On Tuesday, the National Football Foundation welcome 14 new former players to the College Football Hall of Fame. Leading the class was 1990 Heisman Trophy winner Ty Detmer, who, when he left the college game, held 59 NCAA records, including most passing yards and most passing touchdowns. If there was anyone worthy of induction into South Bend, Ty Detmer would be near the top of that list.
One name was glaringly absent when the class was announced though. It was a player who went 33-3 as a starter and won two national championships. It was a player who was named MVP of what ended up being the national championship game for three straight years. It was a player who was named the back-up quarterback of the all-century team by Sports Illustrated and the player who led the team which many have thought of as the greatest college football team of all-time in the 1995 Nebraska Cornhuskers. That player was Tommie Frazier.
ESPN says that Frazier was not even eligible for induction this year because of a rule that states no school can have a player inducted in consecutive years (Note: Offensive guard Will Shields was inducted from Nebraska last year). However, this rule shows up nowhere on the National Football Foundation's website, and, if it actually does exist, is either very new or has been disregarded in the past as USC had players inducted in six consecutive years in the early 2000s.
Whether the Worldwide Leader doesn't employ a fact-checker or the NFF's rulebook isn't transparent enough, it doesn't matter. After eight years of eligibility, a player like Tommie Frazier should be in the Hall of Fame.
Since 2005, the first year of Frazier eligibility, 19 different college quarterbacks were inducted into the Hall of Fame. They include some of the great college quarterbacks like Doug Flutie, Troy Aikman and Charlie Ward, but also D-III and NAIA signal-callers like Jim Ballard and Kirk Baumgartner. It even includes former Minnesota quarterback Sandy Stephens who had to wait until the last year of his 50 years of eligibility to be inducted in 2011. Out of those 19 quarterbacks, only four won D-I national championships.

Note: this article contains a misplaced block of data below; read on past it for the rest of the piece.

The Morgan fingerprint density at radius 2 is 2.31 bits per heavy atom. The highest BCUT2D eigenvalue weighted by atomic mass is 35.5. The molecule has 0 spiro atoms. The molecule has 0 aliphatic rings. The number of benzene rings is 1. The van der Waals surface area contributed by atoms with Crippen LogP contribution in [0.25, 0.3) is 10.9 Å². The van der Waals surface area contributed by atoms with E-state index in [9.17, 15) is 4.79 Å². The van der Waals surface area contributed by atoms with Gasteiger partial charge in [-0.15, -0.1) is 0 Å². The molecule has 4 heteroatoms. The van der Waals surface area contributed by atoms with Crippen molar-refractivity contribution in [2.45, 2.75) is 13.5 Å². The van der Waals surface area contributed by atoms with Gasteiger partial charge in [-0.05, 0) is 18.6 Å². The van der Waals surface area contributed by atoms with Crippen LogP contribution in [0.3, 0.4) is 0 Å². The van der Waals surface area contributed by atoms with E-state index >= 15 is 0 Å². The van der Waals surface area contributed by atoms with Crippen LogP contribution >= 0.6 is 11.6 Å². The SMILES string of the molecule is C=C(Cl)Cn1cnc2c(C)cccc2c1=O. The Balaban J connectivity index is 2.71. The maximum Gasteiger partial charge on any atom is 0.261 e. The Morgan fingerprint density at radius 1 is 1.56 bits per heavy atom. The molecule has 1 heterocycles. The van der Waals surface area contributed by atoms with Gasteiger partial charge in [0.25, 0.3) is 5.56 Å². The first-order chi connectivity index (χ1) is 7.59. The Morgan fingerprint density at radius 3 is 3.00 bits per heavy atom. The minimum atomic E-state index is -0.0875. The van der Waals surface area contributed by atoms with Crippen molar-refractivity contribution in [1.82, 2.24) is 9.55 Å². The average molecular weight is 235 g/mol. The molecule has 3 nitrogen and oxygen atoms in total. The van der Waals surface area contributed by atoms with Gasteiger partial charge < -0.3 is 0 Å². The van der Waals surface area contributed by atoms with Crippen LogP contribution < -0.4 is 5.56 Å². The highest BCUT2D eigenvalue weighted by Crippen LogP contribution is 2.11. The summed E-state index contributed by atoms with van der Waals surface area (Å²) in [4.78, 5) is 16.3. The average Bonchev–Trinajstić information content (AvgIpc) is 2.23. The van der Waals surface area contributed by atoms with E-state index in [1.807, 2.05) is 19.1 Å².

I don't mean to make this whole story about Frazier. Former Buckeye Orlando Pace was also left out of the Hall while Johnathan Ogden from UCLA, who played two years before Pace, was inducted. Pace is the only two-time winner of the Lombardi trophy, an Outland Trophy winner and considered by many to be the best offensive lineman in the history of college football. While Ogden had a great college career, winning an Outland and being named Lineman of the Year in 1995, he did not come near Pace's excellence in the college game.
It's a true shame that Frazier and Pace were snubbed this year. It is an even bigger shame that, as CBS's Dennis Dodd pointed out, a great like Joe Montana will never be eligible for induction because he was never named a first-team all-American during his playing days which is requirement number one in the nomination process.
Whether it be the transparency or sensibility of the rules or the same of the selection process, something needs to change at the headquarters of the National Football Foundation. If not, the Hall will face the same scrutiny that athletic directors and conference commissioners are facing now when it comes to realignment and the postseason. Hell, they might already be there. Ban the College Football Hall of Fame before it's too late.
For more insight on the subject, make sure to take a look at friend of BSD Adam Jacobi's take on Bleacher Report.
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